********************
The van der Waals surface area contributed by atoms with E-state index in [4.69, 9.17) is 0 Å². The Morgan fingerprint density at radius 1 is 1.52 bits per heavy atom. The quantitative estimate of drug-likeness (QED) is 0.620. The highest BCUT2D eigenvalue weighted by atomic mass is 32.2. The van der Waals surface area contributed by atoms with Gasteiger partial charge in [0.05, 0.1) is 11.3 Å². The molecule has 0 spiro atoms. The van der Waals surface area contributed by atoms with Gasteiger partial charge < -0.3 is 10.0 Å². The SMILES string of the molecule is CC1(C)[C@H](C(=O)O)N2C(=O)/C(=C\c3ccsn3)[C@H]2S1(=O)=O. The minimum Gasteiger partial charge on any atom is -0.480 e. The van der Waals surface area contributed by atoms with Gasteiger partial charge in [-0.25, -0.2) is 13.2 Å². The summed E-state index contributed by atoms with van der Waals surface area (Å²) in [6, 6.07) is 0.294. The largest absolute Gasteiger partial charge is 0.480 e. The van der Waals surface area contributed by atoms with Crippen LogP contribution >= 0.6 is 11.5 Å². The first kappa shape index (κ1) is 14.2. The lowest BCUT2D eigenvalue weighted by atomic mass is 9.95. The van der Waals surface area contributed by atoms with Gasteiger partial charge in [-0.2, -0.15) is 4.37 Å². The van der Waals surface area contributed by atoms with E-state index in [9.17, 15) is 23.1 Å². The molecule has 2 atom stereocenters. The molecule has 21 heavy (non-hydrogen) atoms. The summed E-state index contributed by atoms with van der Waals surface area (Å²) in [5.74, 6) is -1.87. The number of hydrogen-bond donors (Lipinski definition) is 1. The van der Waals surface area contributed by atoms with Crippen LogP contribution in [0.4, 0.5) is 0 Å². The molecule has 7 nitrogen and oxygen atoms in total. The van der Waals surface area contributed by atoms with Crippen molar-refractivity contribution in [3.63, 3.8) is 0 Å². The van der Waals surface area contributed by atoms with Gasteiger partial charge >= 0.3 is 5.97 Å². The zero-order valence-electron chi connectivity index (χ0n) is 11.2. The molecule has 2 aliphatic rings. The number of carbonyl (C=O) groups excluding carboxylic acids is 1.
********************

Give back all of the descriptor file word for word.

The van der Waals surface area contributed by atoms with E-state index in [4.69, 9.17) is 0 Å². The Morgan fingerprint density at radius 1 is 1.52 bits per heavy atom. The quantitative estimate of drug-likeness (QED) is 0.620. The highest BCUT2D eigenvalue weighted by atomic mass is 32.2. The van der Waals surface area contributed by atoms with Gasteiger partial charge in [0.05, 0.1) is 11.3 Å². The molecule has 0 spiro atoms. The van der Waals surface area contributed by atoms with Gasteiger partial charge < -0.3 is 10.0 Å². The SMILES string of the molecule is CC1(C)[C@H](C(=O)O)N2C(=O)/C(=C\c3ccsn3)[C@H]2S1(=O)=O. The minimum Gasteiger partial charge on any atom is -0.480 e. The van der Waals surface area contributed by atoms with Gasteiger partial charge in [-0.25, -0.2) is 13.2 Å². The summed E-state index contributed by atoms with van der Waals surface area (Å²) in [6, 6.07) is 0.294. The largest absolute Gasteiger partial charge is 0.480 e. The van der Waals surface area contributed by atoms with Crippen LogP contribution >= 0.6 is 11.5 Å². The first kappa shape index (κ1) is 14.2. The lowest BCUT2D eigenvalue weighted by atomic mass is 9.95. The van der Waals surface area contributed by atoms with Gasteiger partial charge in [-0.2, -0.15) is 4.37 Å². The van der Waals surface area contributed by atoms with E-state index in [9.17, 15) is 23.1 Å². The molecule has 2 atom stereocenters. The molecule has 21 heavy (non-hydrogen) atoms. The summed E-state index contributed by atoms with van der Waals surface area (Å²) in [5.74, 6) is -1.87. The number of hydrogen-bond donors (Lipinski definition) is 1. The van der Waals surface area contributed by atoms with Crippen LogP contribution in [0.4, 0.5) is 0 Å². The molecule has 7 nitrogen and oxygen atoms in total. The van der Waals surface area contributed by atoms with Crippen molar-refractivity contribution in [3.63, 3.8) is 0 Å². The van der Waals surface area contributed by atoms with Gasteiger partial charge >= 0.3 is 5.97 Å². The zero-order valence-electron chi connectivity index (χ0n) is 11.2. The molecule has 2 aliphatic rings. The number of carbonyl (C=O) groups excluding carboxylic acids is 1.